“Say What?” How Do You Say Hello?
When you speak, the words you choose, the inflection you use, your body language, the rhythm of how you speak, and the accent which shapes what your words sound like are a reflection of who you are. Without even realizing it, you have certain idioms and metaphors you use all the time in your speech.
Listen to yourself talk. Let’s start at the beginning. What word/phrase do you use when you greet someone? When I greet a close friend or family member, I use the standard southern hey! When greeting someone in a professional setting, it’s usually hi or hello. One thing most people won’t hear me use in greeting is how are you? unless it’s someone I know really well, because I’ve always believed that question should only be asked if the questioner really cares to receive an honest answer. And, honestly, most of the time I don’t when it’s someone I’m just casual acquaintances with or whom I’m greeting as I walk into a store or into church. (And come on, don’t we all pretty much lie when asked this question? Are we really “fine, how are you?” all the time?)
How many different ways are there to say hello?
hello; hi; hey; what’s up?; yello; howdy; yo!; bro!; salutations; how’s it hanging?; how are you?; how’s your mama ’n’ ’em?; hail; how do you do?; namaste; glad to see you!; hullo; good morning; top o’ the morning to ya; bon jour; howdy-do?; wie geht’s?; hiya; how’s tricks?; ahoy; how you doin’?; etc.
What words/phrases do you tend to use all the time? Most people would be surprised by how often they say the word like. Just as I tend to use etc. here on the blog a lot, when I speak, I have a tendency to use the phrase, “…and stuff like that” more often than I’m happy with.
Let’s face it: most of us jabber when we speak—after all, uh is the most commonly used “word” in our language. We use clichés and idioms, jargon, industry-specific lingo, and colloquialisms specific to our region of the country (please, let’s not get into the debate over whether it’s Coke or soda or pop or soda-pop). These are the parts of speech you need to train your ears to hear, because they’re the kinds of things that can either break us when it comes to writing dialogue (relying on dog-eared clichés) or they’re the kinds of specific language that can make our dialogue stand out, can make our characters sound unique. For the most part, though, we break all the rules of good dialogue when we talk: don’t let your characters run-on; compress; keep it brief; avoid clichés; don’t lose the tension of the moment; and so on.
Real speech uses very few complete sentences—and occasionally very long, meandering run-on sentences. According to Tom Chiarella in Writing Dialogue, speech reveals “context, character, rhythm, tension, and stresses” of the person who’s speaking.
The Topic of the Week over on the e-mail loop at ACFW is sharing some of our favorite snippets/phrases/idioms we’ve heard recently. The one I shared was something I heard on the radio, where the host of a program called a group of people “clueless as a box of hammers.” That’s the kind of dialogue I’m always on the lookout for—it’s off the wall and unexpected, and it speaks volumes about the character who might say something like that. So start writing down things people say throughout the day—whether it’s a unique way of greeting someone (“Greetings, exalted one”) or a colloquial way of saying thank you to someone (“’preciate ya”). You don’t always have to write it down word-for-word, but do capture the idea and a brief note about the circumstances in which it’s said.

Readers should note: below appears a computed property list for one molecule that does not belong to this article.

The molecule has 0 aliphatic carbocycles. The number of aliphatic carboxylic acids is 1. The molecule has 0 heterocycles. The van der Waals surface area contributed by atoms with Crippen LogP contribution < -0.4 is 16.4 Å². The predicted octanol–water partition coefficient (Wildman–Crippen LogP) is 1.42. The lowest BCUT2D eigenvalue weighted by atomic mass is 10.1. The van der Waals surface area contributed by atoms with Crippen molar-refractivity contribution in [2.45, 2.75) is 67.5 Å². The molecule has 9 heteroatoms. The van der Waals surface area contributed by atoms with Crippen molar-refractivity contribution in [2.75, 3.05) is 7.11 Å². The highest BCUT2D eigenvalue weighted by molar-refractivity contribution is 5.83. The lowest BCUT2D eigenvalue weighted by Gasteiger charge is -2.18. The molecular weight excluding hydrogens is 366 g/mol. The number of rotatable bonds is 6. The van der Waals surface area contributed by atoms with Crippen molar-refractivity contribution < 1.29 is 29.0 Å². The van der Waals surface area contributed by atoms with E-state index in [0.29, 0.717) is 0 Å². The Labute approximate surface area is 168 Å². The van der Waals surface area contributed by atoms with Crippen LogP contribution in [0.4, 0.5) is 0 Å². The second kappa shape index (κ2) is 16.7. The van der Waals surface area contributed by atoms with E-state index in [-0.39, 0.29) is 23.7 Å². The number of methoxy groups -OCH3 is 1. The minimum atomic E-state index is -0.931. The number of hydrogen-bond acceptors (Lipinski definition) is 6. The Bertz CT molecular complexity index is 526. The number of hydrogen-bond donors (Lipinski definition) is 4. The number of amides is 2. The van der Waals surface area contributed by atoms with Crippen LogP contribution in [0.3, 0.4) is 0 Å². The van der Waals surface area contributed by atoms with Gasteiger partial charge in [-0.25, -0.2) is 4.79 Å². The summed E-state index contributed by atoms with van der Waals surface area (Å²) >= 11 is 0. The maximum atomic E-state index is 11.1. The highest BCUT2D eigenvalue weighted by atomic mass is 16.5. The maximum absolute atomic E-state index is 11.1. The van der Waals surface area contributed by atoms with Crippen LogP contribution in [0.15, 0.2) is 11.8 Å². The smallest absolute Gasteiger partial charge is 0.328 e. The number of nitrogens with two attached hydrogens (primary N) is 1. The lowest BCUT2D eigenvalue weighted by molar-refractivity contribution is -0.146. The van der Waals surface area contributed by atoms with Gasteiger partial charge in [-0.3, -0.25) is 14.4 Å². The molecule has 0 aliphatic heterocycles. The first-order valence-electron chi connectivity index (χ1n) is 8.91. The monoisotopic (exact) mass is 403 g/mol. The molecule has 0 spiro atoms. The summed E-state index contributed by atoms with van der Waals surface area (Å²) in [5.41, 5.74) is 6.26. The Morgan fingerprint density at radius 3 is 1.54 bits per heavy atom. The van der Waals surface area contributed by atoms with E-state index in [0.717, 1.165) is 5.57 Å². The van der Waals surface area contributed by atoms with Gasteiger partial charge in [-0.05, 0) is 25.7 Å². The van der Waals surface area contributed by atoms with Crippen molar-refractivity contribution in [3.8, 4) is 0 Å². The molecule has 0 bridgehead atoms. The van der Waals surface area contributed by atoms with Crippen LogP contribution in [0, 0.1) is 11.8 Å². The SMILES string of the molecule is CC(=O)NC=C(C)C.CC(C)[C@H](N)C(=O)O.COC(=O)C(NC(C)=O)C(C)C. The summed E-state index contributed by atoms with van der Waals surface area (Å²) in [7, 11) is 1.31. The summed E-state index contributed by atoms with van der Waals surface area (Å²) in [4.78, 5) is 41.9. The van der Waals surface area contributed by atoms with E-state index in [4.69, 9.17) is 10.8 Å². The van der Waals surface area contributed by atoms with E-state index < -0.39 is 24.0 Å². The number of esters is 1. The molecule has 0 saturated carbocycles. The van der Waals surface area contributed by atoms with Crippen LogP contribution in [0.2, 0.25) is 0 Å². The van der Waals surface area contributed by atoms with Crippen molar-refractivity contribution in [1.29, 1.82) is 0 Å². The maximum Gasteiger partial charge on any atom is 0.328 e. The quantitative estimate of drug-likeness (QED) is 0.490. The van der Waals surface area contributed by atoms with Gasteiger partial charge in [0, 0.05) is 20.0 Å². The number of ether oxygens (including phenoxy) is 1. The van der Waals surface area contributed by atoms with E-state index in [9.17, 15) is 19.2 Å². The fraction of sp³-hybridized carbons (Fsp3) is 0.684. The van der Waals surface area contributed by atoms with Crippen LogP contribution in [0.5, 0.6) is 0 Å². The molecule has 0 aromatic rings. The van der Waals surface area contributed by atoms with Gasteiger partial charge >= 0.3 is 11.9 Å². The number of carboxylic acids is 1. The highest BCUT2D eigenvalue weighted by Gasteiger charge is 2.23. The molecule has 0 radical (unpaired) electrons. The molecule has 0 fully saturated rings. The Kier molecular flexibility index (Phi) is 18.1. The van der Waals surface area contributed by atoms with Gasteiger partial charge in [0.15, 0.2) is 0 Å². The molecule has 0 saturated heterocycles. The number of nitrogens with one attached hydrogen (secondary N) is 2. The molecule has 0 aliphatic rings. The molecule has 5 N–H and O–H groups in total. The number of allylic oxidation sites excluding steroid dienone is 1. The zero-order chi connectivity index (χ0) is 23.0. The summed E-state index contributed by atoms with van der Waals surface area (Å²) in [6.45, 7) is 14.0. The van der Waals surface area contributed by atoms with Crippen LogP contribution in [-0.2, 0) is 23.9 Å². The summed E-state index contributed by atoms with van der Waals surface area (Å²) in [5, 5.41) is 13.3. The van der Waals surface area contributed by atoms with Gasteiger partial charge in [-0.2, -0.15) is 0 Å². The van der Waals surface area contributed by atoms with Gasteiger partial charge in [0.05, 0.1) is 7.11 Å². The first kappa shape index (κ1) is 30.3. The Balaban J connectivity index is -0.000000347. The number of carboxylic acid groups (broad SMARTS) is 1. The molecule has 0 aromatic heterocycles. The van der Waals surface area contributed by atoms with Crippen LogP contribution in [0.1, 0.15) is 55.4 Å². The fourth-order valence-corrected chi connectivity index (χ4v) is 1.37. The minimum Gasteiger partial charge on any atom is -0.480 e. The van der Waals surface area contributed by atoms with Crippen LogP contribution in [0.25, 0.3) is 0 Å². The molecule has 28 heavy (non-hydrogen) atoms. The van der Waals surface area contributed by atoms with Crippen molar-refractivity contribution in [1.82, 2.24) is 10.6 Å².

Also, see if you can capture the differences between “home” and “out in public” speech patterns and word choices. When you’re with people you’ve known your whole life, you speak in shorthand, in analogy, referring to shared experiences and circumstances. You don’t have to explain what you mean when you pull out a phrase born from those experiences. For example, my mom and sister would know exactly what I’m talking about if I were to reference my dad’s driving by saying, “I see it; I see it.” Reading this, you might try to infer what that means based on your own experiences with your father’s driving. But it doesn’t really conjure the exact image for you that it does for them.
However, if I were to say to Mom and Michelle, “It’s just like twenty-five years ago when Daddy backed the van into the oak tree in Mamie and Papa’s yard right after saying, ‘I see it; I see it’ in response to Mom warning him about backing up too far and hitting the tree.” That now makes sense to you, but as dialogue between me and my mom/sister, because they already know the backstory, it doesn’t work and comes across as telling through dialogue.
Are you starting to get a sense of how squirrely dialogue can be?
Now I’m going to add to your homework for the week. In addition to transcribing a “real life” conversation (whether from a reality show or one that you actually record in real life) and a scene of dialogue from a movie, I want you to spend the rest of the day listening to yourself talk. How do you say hello? Goodbye? What words/phrases do you tend to use over and over and over? How often do you use the word like or the phrase y’know? What percentage of time are you spending in small-talk and how much in deep and meaningful or conflict-filled exchanges? Come back this evening and report on your findings!